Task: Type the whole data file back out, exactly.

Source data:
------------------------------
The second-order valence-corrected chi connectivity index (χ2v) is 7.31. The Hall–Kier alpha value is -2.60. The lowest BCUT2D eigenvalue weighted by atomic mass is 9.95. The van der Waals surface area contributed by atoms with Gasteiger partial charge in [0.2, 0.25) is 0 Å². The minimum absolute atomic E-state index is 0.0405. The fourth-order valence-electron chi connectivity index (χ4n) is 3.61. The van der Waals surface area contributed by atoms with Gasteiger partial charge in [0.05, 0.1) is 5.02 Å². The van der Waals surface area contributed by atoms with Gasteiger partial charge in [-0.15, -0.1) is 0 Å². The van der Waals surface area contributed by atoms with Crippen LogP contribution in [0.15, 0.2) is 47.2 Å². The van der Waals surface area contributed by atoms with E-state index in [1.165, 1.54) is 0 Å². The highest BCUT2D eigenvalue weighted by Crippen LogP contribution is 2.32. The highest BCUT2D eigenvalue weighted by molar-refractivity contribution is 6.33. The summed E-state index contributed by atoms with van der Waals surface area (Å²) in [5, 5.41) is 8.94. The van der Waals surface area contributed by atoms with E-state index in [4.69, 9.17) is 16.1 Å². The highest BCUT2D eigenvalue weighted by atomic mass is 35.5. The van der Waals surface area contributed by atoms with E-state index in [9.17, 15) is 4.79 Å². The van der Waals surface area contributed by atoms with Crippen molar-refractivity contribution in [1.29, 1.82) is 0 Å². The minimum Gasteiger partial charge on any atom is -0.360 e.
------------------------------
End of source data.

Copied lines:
The second-order valence-corrected chi connectivity index (χ2v) is 7.31. The Hall–Kier alpha value is -2.60. The lowest BCUT2D eigenvalue weighted by atomic mass is 9.95. The van der Waals surface area contributed by atoms with Gasteiger partial charge in [0.2, 0.25) is 0 Å². The minimum absolute atomic E-state index is 0.0405. The fourth-order valence-electron chi connectivity index (χ4n) is 3.61. The van der Waals surface area contributed by atoms with Gasteiger partial charge in [0.05, 0.1) is 5.02 Å². The van der Waals surface area contributed by atoms with Gasteiger partial charge in [-0.15, -0.1) is 0 Å². The van der Waals surface area contributed by atoms with Crippen LogP contribution in [0.15, 0.2) is 47.2 Å². The van der Waals surface area contributed by atoms with E-state index in [1.165, 1.54) is 0 Å². The highest BCUT2D eigenvalue weighted by Crippen LogP contribution is 2.32. The highest BCUT2D eigenvalue weighted by molar-refractivity contribution is 6.33. The summed E-state index contributed by atoms with van der Waals surface area (Å²) in [5, 5.41) is 8.94. The van der Waals surface area contributed by atoms with E-state index in [4.69, 9.17) is 16.1 Å². The highest BCUT2D eigenvalue weighted by atomic mass is 35.5. The van der Waals surface area contributed by atoms with E-state index in [9.17, 15) is 4.79 Å². The van der Waals surface area contributed by atoms with Crippen molar-refractivity contribution in [1.29, 1.82) is 0 Å². The minimum Gasteiger partial charge on any atom is -0.360 e.